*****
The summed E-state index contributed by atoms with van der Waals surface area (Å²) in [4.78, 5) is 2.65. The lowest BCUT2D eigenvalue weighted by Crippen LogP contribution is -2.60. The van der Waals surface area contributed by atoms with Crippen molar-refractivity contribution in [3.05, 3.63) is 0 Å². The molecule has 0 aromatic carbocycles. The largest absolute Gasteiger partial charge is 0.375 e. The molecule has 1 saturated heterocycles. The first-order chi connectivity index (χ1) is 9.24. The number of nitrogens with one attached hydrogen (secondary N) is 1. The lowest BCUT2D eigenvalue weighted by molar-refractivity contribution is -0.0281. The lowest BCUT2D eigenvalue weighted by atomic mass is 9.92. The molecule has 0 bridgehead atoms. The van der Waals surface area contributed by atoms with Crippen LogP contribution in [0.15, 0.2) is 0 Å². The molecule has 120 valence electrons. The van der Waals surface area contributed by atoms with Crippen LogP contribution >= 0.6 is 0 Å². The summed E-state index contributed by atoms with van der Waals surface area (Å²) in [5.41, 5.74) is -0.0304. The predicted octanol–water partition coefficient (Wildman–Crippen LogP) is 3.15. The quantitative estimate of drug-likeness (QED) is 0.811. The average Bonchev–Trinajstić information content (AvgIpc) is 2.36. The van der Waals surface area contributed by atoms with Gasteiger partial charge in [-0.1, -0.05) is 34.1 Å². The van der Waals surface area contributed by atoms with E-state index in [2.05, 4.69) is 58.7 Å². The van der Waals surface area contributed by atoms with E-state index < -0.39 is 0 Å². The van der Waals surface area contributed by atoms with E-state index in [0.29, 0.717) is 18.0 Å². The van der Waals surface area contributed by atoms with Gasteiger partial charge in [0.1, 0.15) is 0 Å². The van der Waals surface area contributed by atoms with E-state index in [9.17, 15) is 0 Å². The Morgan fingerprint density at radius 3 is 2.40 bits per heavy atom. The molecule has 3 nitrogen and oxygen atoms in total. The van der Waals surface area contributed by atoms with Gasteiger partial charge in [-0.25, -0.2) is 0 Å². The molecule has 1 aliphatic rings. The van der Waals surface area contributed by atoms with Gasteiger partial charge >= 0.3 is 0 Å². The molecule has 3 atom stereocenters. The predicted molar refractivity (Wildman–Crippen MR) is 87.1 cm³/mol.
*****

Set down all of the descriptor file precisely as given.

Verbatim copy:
The summed E-state index contributed by atoms with van der Waals surface area (Å²) in [4.78, 5) is 2.65. The lowest BCUT2D eigenvalue weighted by Crippen LogP contribution is -2.60. The van der Waals surface area contributed by atoms with Crippen molar-refractivity contribution in [3.05, 3.63) is 0 Å². The molecule has 0 aromatic carbocycles. The largest absolute Gasteiger partial charge is 0.375 e. The molecule has 1 saturated heterocycles. The first-order chi connectivity index (χ1) is 9.24. The number of nitrogens with one attached hydrogen (secondary N) is 1. The lowest BCUT2D eigenvalue weighted by molar-refractivity contribution is -0.0281. The lowest BCUT2D eigenvalue weighted by atomic mass is 9.92. The molecule has 0 bridgehead atoms. The van der Waals surface area contributed by atoms with Crippen LogP contribution in [0.15, 0.2) is 0 Å². The molecule has 120 valence electrons. The van der Waals surface area contributed by atoms with Crippen LogP contribution >= 0.6 is 0 Å². The summed E-state index contributed by atoms with van der Waals surface area (Å²) in [5.41, 5.74) is -0.0304. The predicted octanol–water partition coefficient (Wildman–Crippen LogP) is 3.15. The quantitative estimate of drug-likeness (QED) is 0.811. The average Bonchev–Trinajstić information content (AvgIpc) is 2.36. The van der Waals surface area contributed by atoms with Gasteiger partial charge in [-0.1, -0.05) is 34.1 Å². The van der Waals surface area contributed by atoms with E-state index in [2.05, 4.69) is 58.7 Å². The van der Waals surface area contributed by atoms with E-state index < -0.39 is 0 Å². The van der Waals surface area contributed by atoms with E-state index in [0.29, 0.717) is 18.0 Å². The van der Waals surface area contributed by atoms with Gasteiger partial charge in [0.1, 0.15) is 0 Å². The van der Waals surface area contributed by atoms with E-state index in [9.17, 15) is 0 Å². The Morgan fingerprint density at radius 3 is 2.40 bits per heavy atom. The molecule has 3 nitrogen and oxygen atoms in total. The van der Waals surface area contributed by atoms with Gasteiger partial charge in [-0.25, -0.2) is 0 Å². The molecule has 1 aliphatic rings. The van der Waals surface area contributed by atoms with Gasteiger partial charge >= 0.3 is 0 Å². The molecule has 3 atom stereocenters. The predicted molar refractivity (Wildman–Crippen MR) is 87.1 cm³/mol.